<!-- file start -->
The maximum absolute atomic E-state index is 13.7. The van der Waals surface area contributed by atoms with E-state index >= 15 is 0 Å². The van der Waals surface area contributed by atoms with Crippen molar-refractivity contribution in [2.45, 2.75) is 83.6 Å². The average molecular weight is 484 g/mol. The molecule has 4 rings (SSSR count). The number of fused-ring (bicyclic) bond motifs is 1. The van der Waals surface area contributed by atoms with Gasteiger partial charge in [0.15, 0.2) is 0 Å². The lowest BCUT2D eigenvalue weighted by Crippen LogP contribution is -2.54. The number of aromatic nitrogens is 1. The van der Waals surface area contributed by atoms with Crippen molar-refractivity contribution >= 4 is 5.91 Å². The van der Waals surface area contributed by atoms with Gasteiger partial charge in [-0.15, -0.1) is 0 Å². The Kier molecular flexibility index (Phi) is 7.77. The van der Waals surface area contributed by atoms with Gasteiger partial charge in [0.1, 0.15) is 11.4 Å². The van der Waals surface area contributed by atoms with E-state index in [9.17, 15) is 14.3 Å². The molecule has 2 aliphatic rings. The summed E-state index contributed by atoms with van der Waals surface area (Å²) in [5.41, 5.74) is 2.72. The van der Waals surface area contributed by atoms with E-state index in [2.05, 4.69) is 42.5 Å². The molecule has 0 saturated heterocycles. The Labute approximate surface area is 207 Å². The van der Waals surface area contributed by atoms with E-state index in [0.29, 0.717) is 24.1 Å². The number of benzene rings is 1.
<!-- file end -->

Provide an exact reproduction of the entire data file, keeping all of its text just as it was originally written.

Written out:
The maximum absolute atomic E-state index is 13.7. The van der Waals surface area contributed by atoms with E-state index >= 15 is 0 Å². The van der Waals surface area contributed by atoms with Crippen molar-refractivity contribution in [2.45, 2.75) is 83.6 Å². The average molecular weight is 484 g/mol. The molecule has 4 rings (SSSR count). The number of fused-ring (bicyclic) bond motifs is 1. The van der Waals surface area contributed by atoms with Gasteiger partial charge in [0.15, 0.2) is 0 Å². The lowest BCUT2D eigenvalue weighted by Crippen LogP contribution is -2.54. The number of aromatic nitrogens is 1. The van der Waals surface area contributed by atoms with Crippen molar-refractivity contribution >= 4 is 5.91 Å². The van der Waals surface area contributed by atoms with Gasteiger partial charge in [-0.15, -0.1) is 0 Å². The Kier molecular flexibility index (Phi) is 7.77. The van der Waals surface area contributed by atoms with Gasteiger partial charge in [0.1, 0.15) is 11.4 Å². The van der Waals surface area contributed by atoms with E-state index in [9.17, 15) is 14.3 Å². The molecule has 2 aliphatic rings. The summed E-state index contributed by atoms with van der Waals surface area (Å²) in [5.41, 5.74) is 2.72. The van der Waals surface area contributed by atoms with E-state index in [2.05, 4.69) is 42.5 Å². The molecule has 0 saturated heterocycles. The Labute approximate surface area is 207 Å². The van der Waals surface area contributed by atoms with E-state index in [0.29, 0.717) is 24.1 Å². The number of benzene rings is 1.